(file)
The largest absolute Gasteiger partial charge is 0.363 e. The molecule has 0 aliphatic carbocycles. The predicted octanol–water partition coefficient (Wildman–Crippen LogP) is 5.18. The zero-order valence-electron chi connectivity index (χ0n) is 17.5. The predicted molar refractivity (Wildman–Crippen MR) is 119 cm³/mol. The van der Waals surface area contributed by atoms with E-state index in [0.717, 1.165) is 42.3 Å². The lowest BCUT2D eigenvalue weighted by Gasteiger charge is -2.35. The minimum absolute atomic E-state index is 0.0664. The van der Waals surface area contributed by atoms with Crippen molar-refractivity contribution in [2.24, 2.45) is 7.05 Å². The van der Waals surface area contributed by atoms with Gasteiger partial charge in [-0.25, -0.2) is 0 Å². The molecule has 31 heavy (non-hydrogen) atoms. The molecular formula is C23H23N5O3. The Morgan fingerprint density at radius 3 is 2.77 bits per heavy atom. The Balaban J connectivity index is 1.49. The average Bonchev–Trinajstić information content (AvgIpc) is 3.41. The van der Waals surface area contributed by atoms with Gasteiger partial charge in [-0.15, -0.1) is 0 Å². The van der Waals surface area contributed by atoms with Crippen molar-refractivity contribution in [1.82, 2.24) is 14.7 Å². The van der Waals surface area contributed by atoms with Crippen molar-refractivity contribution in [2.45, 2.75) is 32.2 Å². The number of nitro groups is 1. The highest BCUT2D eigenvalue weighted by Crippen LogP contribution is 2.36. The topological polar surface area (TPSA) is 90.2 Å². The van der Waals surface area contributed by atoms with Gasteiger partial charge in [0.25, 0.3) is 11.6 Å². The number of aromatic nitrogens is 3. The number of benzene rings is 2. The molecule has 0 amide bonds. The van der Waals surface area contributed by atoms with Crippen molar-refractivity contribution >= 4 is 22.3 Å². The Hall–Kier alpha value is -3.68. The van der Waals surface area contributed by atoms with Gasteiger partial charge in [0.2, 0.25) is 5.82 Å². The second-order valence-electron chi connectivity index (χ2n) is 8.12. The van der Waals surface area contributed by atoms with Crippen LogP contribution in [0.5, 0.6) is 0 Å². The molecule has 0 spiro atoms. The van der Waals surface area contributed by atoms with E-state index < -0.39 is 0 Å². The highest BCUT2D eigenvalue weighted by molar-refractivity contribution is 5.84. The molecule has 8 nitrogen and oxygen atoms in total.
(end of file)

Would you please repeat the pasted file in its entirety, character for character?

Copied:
The largest absolute Gasteiger partial charge is 0.363 e. The molecule has 0 aliphatic carbocycles. The predicted octanol–water partition coefficient (Wildman–Crippen LogP) is 5.18. The zero-order valence-electron chi connectivity index (χ0n) is 17.5. The predicted molar refractivity (Wildman–Crippen MR) is 119 cm³/mol. The van der Waals surface area contributed by atoms with E-state index in [0.717, 1.165) is 42.3 Å². The lowest BCUT2D eigenvalue weighted by Gasteiger charge is -2.35. The minimum absolute atomic E-state index is 0.0664. The van der Waals surface area contributed by atoms with Crippen molar-refractivity contribution in [2.24, 2.45) is 7.05 Å². The van der Waals surface area contributed by atoms with Gasteiger partial charge in [-0.25, -0.2) is 0 Å². The molecule has 31 heavy (non-hydrogen) atoms. The molecular formula is C23H23N5O3. The Morgan fingerprint density at radius 3 is 2.77 bits per heavy atom. The Balaban J connectivity index is 1.49. The average Bonchev–Trinajstić information content (AvgIpc) is 3.41. The van der Waals surface area contributed by atoms with Gasteiger partial charge in [-0.15, -0.1) is 0 Å². The van der Waals surface area contributed by atoms with Crippen molar-refractivity contribution in [1.82, 2.24) is 14.7 Å². The van der Waals surface area contributed by atoms with Crippen molar-refractivity contribution in [2.45, 2.75) is 32.2 Å². The number of nitro groups is 1. The highest BCUT2D eigenvalue weighted by Crippen LogP contribution is 2.36. The topological polar surface area (TPSA) is 90.2 Å². The van der Waals surface area contributed by atoms with Gasteiger partial charge in [0.25, 0.3) is 11.6 Å². The number of aromatic nitrogens is 3. The number of benzene rings is 2. The molecule has 0 amide bonds. The van der Waals surface area contributed by atoms with Crippen molar-refractivity contribution >= 4 is 22.3 Å². The Hall–Kier alpha value is -3.68. The van der Waals surface area contributed by atoms with Gasteiger partial charge in [0.2, 0.25) is 5.82 Å². The second-order valence-electron chi connectivity index (χ2n) is 8.12. The van der Waals surface area contributed by atoms with Crippen LogP contribution in [0.5, 0.6) is 0 Å². The molecule has 0 spiro atoms. The van der Waals surface area contributed by atoms with E-state index < -0.39 is 0 Å². The highest BCUT2D eigenvalue weighted by molar-refractivity contribution is 5.84. The molecule has 8 nitrogen and oxygen atoms in total.